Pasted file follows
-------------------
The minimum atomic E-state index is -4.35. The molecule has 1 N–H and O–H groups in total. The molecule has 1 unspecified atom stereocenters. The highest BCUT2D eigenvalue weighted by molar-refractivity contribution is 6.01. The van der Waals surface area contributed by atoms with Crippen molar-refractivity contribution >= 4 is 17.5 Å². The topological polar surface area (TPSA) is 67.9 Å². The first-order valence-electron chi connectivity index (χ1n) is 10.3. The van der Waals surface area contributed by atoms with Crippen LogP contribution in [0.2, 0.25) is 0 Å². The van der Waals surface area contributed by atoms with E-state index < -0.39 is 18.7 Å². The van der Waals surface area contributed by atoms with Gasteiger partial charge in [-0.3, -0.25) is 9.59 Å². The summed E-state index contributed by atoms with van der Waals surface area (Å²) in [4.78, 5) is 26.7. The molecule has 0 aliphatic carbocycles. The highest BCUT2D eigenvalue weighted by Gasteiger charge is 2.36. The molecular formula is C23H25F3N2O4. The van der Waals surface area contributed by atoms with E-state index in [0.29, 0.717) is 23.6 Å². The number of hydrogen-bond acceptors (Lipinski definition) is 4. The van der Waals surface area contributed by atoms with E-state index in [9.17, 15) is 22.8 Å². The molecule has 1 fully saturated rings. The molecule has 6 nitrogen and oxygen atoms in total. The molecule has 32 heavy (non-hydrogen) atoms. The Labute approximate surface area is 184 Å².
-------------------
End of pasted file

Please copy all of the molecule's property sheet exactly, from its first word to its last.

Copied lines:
The minimum atomic E-state index is -4.35. The molecule has 1 N–H and O–H groups in total. The molecule has 1 unspecified atom stereocenters. The highest BCUT2D eigenvalue weighted by molar-refractivity contribution is 6.01. The van der Waals surface area contributed by atoms with Crippen molar-refractivity contribution >= 4 is 17.5 Å². The topological polar surface area (TPSA) is 67.9 Å². The first-order valence-electron chi connectivity index (χ1n) is 10.3. The van der Waals surface area contributed by atoms with Crippen LogP contribution in [0.2, 0.25) is 0 Å². The van der Waals surface area contributed by atoms with E-state index < -0.39 is 18.7 Å². The van der Waals surface area contributed by atoms with Gasteiger partial charge in [-0.3, -0.25) is 9.59 Å². The summed E-state index contributed by atoms with van der Waals surface area (Å²) in [4.78, 5) is 26.7. The molecule has 0 aliphatic carbocycles. The highest BCUT2D eigenvalue weighted by Gasteiger charge is 2.36. The molecular formula is C23H25F3N2O4. The van der Waals surface area contributed by atoms with E-state index in [0.29, 0.717) is 23.6 Å². The number of hydrogen-bond acceptors (Lipinski definition) is 4. The van der Waals surface area contributed by atoms with E-state index in [9.17, 15) is 22.8 Å². The molecule has 1 fully saturated rings. The molecule has 6 nitrogen and oxygen atoms in total. The molecule has 32 heavy (non-hydrogen) atoms. The Labute approximate surface area is 184 Å².